The questions only intensify for Mormons, who are already committed to one weighty belief system and therefore run the risk of divided loyalties when committing to another -- particularly, a progressive movement relating to gender roles and family structure. Given feminism's ties to Mormon hot-button issues like abortion rights and working mothers, some may question if it's possible to be, as the FMH tagline claims, "feminist and faithful."

In fact, the biggest difference between two Mormon women invested in gender issues might be their willingness to call themselves a feminist. Hear the dilemma in this snippet of online conversation (which I continue to quote throughout this article):

Says Becky: The feminist label conjures up the embarrassments of feminism: the man-basher, the radical, the selfish mom, the "feminazi." So while I cherish certain ideals of feminism, I don't want that label.

Says Kylie: I'm not a bra-burning feminist, but I do consider myself a feminist -- sort of a worried-about-stereotypes-and-rigid-roles, hate-being-penalized-or-pedestal-ized-just-because-I'm-a-woman, and fairly-sensitive-to-gender-issues type of feminist.

Says Mara: I consider myself a feminist without a "but." I'm not ashamed or embarrassed of that title. And I'm a SAHM and "traditional" wife in many ways. I think women, the unique woman's perspective, and the tale that only women can tell is supremely important.

Says Emily: Despite my gratitude for the opportunities feminism has blessed me with, and my general outspokenness on women's issues, I find it hard to self-identify with this movement. Feminism today seems to be about freeing women from the things that will bring us joy.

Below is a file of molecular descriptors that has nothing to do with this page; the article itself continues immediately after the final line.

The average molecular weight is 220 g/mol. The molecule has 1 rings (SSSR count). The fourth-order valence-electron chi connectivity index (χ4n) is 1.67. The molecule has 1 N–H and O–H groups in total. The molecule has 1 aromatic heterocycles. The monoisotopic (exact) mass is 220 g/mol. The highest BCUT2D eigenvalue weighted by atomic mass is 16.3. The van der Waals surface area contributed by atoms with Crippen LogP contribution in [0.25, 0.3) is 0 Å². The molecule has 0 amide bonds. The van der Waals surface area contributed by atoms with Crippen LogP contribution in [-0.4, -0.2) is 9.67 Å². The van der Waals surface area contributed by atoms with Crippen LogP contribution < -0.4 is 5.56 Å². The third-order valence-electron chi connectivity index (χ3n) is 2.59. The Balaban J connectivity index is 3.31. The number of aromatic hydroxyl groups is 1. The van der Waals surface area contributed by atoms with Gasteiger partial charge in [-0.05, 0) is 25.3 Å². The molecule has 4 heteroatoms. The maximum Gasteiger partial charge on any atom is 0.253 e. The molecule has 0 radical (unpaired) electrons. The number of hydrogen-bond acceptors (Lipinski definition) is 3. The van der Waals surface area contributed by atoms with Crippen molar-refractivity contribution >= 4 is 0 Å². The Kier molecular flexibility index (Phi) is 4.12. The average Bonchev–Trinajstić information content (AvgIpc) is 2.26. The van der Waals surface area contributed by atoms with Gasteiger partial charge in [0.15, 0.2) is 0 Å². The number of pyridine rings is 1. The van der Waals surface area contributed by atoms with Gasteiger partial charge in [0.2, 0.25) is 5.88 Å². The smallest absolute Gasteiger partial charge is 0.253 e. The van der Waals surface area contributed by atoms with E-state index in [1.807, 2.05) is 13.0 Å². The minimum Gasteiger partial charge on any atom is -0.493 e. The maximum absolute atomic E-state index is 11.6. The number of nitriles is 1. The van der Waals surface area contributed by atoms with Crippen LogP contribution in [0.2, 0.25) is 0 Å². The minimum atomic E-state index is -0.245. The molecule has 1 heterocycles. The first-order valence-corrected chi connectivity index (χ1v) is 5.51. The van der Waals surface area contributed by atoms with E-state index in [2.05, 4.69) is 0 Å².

Says Michelle: I don't like to call myself a feminist because there is so much negative stigma associated with it, and I don't want to be associated with the negativity. I'd rather just be passionate about women's issues without someone automatically assuming they know what that means for me. The relative nature of feminism gets hard to deal with.

Says Dalene: Yes, the term is relative. But I prefer to define it by my own beliefs and actions rather than allowing someone else to define it and therefore me according to their own biases.

And so it goes. Dalene's strategy might solve the problem if the conversation of feminism was only between a feminist and herself, or only between herself and other feminists. But internal dialogue, however vital to feminism, is not its end. Any successful feminist agenda will require effective communication and cooperation with a wide variety of people, some of whom stop listening as soon as the "f-word" is mentioned -- and these are often the people feminists most need to reach. Ironically, as Claudia Bushman noted on Radio West, a feminist label on a given organization, project, or person might actually preclude the positive change it hopes to effect, especially among Mormons.

This is unfortunate, given the obvious benefits feminism has afforded all of society, including members of the Church. Sharlee points out:

For most of history, women have been treated as lesser beings. It is, in large part, thanks to the courageous voices and actions of feminists that we now have the right to own property, the right to vote, any claim at all for custody of our children in the case of divorce, access to university education, maternity leave, advances toward equal pay for equal work, protection against domestic violence and sexual harassment, and on and on. We owe a tremendous debt to women such as Mary Wollstonecraft, Fanny Wright, Elizabeth Cady Stanton, Susan B. Anthony, Emmeline Wells, and Simone de Beauvoir. Heck, we even owe a lot to Betty Friedan and Gloria Steinem! We may not agree with them on many issues, but we certainly enjoy the fruits of their efforts.[6]